Ancillary jurisdiction has been recently described as follows:

Once a court has obtained jurisdiction of a cause of action, it is entitled to retain the action and to grant complete relief as to any matter which is incidental thereto, even though the court may not have had jurisdiction over such auxiliary matter if it had been asserted as an independent cause of action. Under this principle, it is not necessary to find an independent jurisdictional basis for the injunctive aspect of the case. Sheridan v. United Brotherhood of Carpenters and Joiners, Local 626, 191 F. Supp. 347, 353 (D.Del.1961).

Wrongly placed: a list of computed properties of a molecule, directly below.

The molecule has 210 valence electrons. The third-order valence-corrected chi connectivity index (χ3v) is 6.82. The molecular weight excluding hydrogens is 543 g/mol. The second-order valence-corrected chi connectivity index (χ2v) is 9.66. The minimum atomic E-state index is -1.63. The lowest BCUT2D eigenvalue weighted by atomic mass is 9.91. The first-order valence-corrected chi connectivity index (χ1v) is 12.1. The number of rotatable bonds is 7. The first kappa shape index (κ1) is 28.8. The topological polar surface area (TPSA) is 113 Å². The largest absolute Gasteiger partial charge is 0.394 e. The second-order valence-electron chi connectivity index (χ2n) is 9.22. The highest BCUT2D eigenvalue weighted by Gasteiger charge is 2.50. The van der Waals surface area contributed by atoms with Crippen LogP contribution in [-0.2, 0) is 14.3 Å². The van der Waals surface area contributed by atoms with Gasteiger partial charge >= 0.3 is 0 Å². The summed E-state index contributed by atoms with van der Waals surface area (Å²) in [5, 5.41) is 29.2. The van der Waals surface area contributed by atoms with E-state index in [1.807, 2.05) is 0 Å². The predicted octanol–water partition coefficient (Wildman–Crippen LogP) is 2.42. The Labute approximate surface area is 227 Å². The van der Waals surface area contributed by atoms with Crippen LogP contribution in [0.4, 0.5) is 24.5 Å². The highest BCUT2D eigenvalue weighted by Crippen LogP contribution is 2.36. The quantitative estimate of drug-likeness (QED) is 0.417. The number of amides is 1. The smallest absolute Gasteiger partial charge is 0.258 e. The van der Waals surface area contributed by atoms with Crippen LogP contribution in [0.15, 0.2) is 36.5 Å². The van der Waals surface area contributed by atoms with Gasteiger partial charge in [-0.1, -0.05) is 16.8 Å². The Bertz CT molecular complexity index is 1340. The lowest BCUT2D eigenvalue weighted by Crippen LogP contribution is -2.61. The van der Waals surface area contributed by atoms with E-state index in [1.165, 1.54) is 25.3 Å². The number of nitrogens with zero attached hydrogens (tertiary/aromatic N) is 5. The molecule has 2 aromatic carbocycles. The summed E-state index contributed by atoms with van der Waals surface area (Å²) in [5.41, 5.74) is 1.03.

In Sheridan, plaintiff had been suspended as the union's business agent. He instituted suit under the federal labor statutes to determine the validity of the suspension. During the pendency of the litigation the union had scheduled an election of a temporary business agent. The district court enjoined this election pending the outcome of the litigation. The situation in Sheridan is instructive in the case at hand. In Sheridan there was a danger that the defendants were taking steps to effectively nullify any adverse ruling that a court could properly enter against them by electing another business agent. In order to preserve the effectiveness of its rulings, the court entered the injunction pending the final outcome of the litigation. In the present matter, the Director originally submitted to the jurisdiction and venue of this Court in Serr v. Sullivan to have the legality of his administrative subpoena power determined. Under-standably dissatisfied with the ruling entered in Serr v. Sullivan, the Director is attempting to issue similar subpoenas in Michigan and other undisclosed areas outside the Eastern District of Pennsylvania. No attempt has been made by the Director to deny that his presently challenged conduct is identical with that ruled illegal in Serr v. Sullivan. The sole defense has been that venue does not lie in this district. While this Court is sympathetic to the government's position that a more satisfactory venue under § 1391(e) perhaps might lie in Washington, D.C., where Mr. Serr resides, or in Michigan, where the subpoenas have been issued, there would seem to be no question that in a situation involving ancillary jurisdiction venue is properly laid in this district. This position has been outlined in 1 Moore's Federal Practice P0.140 [8] in the following terms: